And because they’re often short and catchy phrases , it can be tough to get them out of your head. For example, if you’re wondering how to describe your tendency to approach problems in a different way, the phrase ‘thinking outside the box’ may well come to mind.
Writing a resume is difficult. Buzzwords help us to skip over the tricky parts. They give us something to say without us needing to think too deeply about it.
And that’s why they’re a dangerous trap.
The first thing to do is to be aware of what the bad buzzwords are. The ones which mean little to nothing and make employers groan when they read them for the thousandth time.
Here’s a shortlist of some of them, but the important thing is to learn why they’re bad buzzwords, so you can spot them anywhere and stop yourself from using them:
- Hard worker
- Team player
Everyone these days is ‘passionate’ about things. ‘Passionate’ about delivering good customer service, about generating value for the company, about working with technology. Whatever the job requires, a candidate can say they’re ‘passionate’ about it.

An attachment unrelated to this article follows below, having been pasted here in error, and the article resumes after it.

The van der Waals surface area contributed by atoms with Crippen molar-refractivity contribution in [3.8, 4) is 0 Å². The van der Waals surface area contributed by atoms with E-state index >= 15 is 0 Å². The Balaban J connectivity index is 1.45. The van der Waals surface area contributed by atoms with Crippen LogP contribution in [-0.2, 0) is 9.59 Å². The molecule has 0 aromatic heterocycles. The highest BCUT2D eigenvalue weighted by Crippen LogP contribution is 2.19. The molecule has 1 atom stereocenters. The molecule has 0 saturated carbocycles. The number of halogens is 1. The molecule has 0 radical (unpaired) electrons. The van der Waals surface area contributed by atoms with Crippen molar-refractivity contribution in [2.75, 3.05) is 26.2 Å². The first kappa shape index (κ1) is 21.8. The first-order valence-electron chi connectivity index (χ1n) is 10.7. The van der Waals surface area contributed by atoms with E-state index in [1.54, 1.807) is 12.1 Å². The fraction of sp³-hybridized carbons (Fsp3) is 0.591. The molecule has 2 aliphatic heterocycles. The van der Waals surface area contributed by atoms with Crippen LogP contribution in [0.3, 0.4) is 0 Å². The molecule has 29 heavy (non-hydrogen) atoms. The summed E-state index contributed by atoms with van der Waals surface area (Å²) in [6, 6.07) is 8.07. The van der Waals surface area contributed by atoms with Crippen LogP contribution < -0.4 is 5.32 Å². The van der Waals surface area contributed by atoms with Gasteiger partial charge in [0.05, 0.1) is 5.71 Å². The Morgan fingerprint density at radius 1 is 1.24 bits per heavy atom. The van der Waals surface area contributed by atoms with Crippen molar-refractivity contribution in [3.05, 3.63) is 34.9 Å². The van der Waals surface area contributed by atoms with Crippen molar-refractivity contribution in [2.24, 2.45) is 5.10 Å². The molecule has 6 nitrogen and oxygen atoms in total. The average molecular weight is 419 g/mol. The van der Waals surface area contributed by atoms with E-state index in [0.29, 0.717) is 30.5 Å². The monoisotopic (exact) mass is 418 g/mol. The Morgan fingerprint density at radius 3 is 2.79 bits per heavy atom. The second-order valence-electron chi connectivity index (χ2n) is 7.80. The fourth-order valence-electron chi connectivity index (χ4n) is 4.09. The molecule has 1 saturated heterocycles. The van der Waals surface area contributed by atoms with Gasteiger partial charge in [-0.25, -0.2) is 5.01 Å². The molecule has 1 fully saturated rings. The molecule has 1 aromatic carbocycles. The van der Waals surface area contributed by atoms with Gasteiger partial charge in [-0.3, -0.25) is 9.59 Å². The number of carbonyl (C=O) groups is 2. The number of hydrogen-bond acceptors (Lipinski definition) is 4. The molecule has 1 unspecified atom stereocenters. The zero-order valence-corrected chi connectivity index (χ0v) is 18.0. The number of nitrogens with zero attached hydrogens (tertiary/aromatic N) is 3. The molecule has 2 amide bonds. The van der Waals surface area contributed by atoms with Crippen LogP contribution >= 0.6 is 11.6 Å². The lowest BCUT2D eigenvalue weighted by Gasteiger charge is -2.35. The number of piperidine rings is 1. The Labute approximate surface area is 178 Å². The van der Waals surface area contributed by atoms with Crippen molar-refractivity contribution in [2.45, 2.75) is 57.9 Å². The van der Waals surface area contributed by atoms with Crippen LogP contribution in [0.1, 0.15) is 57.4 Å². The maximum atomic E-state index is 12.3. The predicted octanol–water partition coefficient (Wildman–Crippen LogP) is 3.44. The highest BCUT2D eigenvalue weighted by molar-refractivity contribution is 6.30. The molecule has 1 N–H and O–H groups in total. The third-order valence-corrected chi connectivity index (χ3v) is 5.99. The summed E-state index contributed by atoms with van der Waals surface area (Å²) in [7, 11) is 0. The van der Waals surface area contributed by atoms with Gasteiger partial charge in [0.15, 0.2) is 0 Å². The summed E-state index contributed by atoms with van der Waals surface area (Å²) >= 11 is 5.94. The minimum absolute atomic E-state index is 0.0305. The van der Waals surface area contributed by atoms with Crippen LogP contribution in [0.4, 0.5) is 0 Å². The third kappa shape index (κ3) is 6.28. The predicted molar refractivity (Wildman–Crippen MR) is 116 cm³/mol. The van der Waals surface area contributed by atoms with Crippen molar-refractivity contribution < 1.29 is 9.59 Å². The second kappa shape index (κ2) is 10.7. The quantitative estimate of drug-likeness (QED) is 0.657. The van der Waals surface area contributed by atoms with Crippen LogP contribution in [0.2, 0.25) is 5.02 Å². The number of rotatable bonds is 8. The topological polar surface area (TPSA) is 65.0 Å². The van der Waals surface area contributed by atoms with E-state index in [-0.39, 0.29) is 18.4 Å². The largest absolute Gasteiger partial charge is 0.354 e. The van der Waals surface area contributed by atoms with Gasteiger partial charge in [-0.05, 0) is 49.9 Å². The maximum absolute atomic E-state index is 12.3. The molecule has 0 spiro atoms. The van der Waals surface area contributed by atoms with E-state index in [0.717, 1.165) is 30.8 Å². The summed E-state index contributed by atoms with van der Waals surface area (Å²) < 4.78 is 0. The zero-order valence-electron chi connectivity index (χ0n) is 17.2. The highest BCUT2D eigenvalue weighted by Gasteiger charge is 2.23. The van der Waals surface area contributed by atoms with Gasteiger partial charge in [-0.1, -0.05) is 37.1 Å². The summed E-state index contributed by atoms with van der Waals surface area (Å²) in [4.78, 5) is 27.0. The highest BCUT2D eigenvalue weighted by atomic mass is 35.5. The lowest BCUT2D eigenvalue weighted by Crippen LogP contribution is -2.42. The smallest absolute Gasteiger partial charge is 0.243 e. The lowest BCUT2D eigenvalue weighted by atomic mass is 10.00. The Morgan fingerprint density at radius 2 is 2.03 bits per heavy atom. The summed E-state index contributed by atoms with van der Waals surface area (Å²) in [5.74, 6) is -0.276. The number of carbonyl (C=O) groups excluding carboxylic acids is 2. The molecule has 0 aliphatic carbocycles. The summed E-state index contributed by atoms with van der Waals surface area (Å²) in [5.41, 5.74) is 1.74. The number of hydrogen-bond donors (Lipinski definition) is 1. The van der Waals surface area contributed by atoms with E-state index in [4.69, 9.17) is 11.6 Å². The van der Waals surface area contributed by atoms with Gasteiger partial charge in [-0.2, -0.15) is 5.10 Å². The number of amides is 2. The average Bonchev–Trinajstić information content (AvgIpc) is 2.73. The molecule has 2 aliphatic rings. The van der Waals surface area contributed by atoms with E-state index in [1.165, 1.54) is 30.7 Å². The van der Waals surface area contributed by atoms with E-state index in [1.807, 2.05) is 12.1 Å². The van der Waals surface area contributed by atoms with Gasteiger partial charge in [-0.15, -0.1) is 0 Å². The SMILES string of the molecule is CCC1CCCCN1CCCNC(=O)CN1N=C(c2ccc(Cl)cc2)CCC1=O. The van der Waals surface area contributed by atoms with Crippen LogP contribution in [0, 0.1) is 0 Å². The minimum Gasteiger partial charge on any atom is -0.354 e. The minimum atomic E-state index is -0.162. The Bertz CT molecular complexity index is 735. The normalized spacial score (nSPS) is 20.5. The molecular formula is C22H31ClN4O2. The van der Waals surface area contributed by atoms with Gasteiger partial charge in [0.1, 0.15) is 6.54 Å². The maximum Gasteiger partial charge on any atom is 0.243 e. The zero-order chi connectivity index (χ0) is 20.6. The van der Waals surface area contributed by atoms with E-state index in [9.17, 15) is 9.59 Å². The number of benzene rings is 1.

Everyone also seems to be ‘motivated’ to do all of the above. Or they’re a ‘hard-working’, ‘results-driven’, ‘detail-oriented’, ‘creative thinker’ who is an excellent ‘team player’.
And that’s the main point here. Anyone can say it. It’s not something that can be easily proven.
But aren’t these good traits?
They are, and employers look for evidence of them. But writing that they apply to you does not make it so. The issue is that writing it is easy, proving it is harder.
It means nothing to say you’re ‘passionate’. Instead, show that through examples and experience. Let those speak to your passion, rather than saying it directly.
These buzzwords are all terms that could be used to describe something else, whether that be your experiences, your approach, your demeanor or whatever it is.
What that means is that the terms are empty without that something else. And if you have that something else – the years of experience, the projects that show your creativity, the references that speak to your motivation – then you don’t need the buzzword.